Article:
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Weeks 3 and 4 were busy, and we learned a lot about the specifics of the electricity sector in Brazil. With readings about both the money and the megawatt hours surrounding the country’s hydro-based electricity market, these weeks helped us to better understand the complexities that go into every decision at Itaipu and power plants all over.

In week 3, our particular focus was on electricity markets. All around the world, the challenge with electricity is the need to balance supply with demand at all times — once water potential, fossil fuels, or solar energy are turned into flowing electrons, they can’t really be stored. Because batteries can only store small amounts of electricity, most of it has to be used at the same time that it’s produced.
In our readings, we learned about the various ways that big consumers (like factories or distribution companies) buy electricity on a centralized market. They estimate how much they’ll need, signing contracts ahead of time, and then make up the difference from their estimations on the last-minute “spot market”, which is more expensive than planning ahead.
What makes things even tougher in Brazil compared with the United States is that the vast majority of Brazil’s energy comes from renewable resources, which depend on things like rainfall and sunlight. Because fossil fuels can easily be stored and used when people want energy, they help balance out supply and demand. Yet Brazil still largely manages to avoid energy crises, even as climate change causes droughts and unpredictable weather. My big takeaway from this is that the United States will have no trouble managing its energy supply even as it transitions to more renewables, despite arguments to the contrary by climate skeptics.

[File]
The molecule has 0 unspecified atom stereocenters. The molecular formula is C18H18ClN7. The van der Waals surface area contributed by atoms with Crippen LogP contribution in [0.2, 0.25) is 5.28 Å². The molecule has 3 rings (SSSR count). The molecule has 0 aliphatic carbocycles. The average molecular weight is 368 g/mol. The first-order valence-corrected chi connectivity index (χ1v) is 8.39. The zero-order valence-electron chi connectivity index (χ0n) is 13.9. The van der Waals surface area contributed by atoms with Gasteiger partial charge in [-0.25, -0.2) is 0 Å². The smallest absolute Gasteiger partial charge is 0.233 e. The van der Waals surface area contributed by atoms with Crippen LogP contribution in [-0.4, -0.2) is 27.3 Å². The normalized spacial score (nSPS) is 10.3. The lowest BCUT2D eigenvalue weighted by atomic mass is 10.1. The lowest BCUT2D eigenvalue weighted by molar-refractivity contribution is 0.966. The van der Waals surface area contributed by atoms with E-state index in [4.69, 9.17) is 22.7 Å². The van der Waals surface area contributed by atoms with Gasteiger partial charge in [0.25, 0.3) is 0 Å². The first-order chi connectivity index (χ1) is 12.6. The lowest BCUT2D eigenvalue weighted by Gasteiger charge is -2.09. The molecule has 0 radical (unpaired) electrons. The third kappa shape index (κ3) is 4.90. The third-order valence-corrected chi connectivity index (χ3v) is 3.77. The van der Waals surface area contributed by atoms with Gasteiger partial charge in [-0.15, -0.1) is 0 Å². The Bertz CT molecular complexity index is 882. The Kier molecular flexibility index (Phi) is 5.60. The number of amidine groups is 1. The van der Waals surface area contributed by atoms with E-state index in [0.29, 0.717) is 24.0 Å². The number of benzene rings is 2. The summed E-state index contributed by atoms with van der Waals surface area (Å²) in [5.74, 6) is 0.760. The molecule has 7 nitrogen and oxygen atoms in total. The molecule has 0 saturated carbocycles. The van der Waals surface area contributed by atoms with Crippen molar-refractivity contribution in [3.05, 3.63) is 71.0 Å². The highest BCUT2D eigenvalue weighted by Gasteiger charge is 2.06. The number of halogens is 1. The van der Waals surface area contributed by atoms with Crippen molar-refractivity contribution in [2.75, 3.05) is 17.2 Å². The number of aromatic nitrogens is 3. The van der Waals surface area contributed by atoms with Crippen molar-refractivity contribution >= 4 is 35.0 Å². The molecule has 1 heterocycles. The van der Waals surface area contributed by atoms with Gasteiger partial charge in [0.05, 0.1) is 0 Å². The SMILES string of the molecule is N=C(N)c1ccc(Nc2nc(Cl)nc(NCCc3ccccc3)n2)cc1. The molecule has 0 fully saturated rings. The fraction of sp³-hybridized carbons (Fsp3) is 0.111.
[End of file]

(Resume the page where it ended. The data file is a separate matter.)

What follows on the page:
Our fourth week was spent looking at historical trends of Itaipu energy generation and consumption, as well as trends for Brazil as a whole. One interesting pattern we found is that although Itaipu continues to average around 95,000 GWh of generation a year, Paraguay is using more and more of its share. Therefore, Brazil increasingly needs to use different sources of energy, including wind, solar, and thermal power, in which it has been heavily investing.
We also found it very interesting that energy usage has dropped dramatically in 2020 due to the pandemic. Although Brazilian President Bolsonaro has tried to ignore the virus and keep the country open, many factories and businesses have temporarily shut down, reducing the need for electricity. Until a vaccine becomes widely available or herd immunity cuts the spread of COVID-19, energy usage in Brazil probably won’t return to normal trends. It will definitely be interesting to see the impact of the pandemic on the country in the next few years.